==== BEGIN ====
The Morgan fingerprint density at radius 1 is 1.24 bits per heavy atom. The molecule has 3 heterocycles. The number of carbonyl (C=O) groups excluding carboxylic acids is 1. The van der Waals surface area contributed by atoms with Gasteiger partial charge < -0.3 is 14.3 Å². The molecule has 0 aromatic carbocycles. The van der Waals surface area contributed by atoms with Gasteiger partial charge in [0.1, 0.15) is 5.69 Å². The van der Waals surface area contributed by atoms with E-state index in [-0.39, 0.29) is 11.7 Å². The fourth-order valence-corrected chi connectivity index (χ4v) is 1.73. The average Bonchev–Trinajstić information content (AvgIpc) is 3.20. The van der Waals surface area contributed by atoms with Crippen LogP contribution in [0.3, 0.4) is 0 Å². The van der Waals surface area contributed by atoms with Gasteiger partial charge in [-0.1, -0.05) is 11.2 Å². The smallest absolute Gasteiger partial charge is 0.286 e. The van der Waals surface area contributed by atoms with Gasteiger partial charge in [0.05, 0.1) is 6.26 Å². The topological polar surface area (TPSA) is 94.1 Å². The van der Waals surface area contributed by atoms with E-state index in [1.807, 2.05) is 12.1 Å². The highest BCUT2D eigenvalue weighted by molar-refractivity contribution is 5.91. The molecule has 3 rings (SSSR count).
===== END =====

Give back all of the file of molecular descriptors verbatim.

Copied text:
The Morgan fingerprint density at radius 1 is 1.24 bits per heavy atom. The molecule has 3 heterocycles. The number of carbonyl (C=O) groups excluding carboxylic acids is 1. The van der Waals surface area contributed by atoms with Gasteiger partial charge < -0.3 is 14.3 Å². The molecule has 0 aromatic carbocycles. The van der Waals surface area contributed by atoms with Gasteiger partial charge in [0.1, 0.15) is 5.69 Å². The van der Waals surface area contributed by atoms with E-state index in [-0.39, 0.29) is 11.7 Å². The fourth-order valence-corrected chi connectivity index (χ4v) is 1.73. The average Bonchev–Trinajstić information content (AvgIpc) is 3.20. The van der Waals surface area contributed by atoms with Crippen LogP contribution in [0.3, 0.4) is 0 Å². The van der Waals surface area contributed by atoms with Gasteiger partial charge in [-0.1, -0.05) is 11.2 Å². The smallest absolute Gasteiger partial charge is 0.286 e. The van der Waals surface area contributed by atoms with Gasteiger partial charge in [0.05, 0.1) is 6.26 Å². The topological polar surface area (TPSA) is 94.1 Å². The van der Waals surface area contributed by atoms with E-state index in [1.807, 2.05) is 12.1 Å². The highest BCUT2D eigenvalue weighted by molar-refractivity contribution is 5.91. The molecule has 3 rings (SSSR count).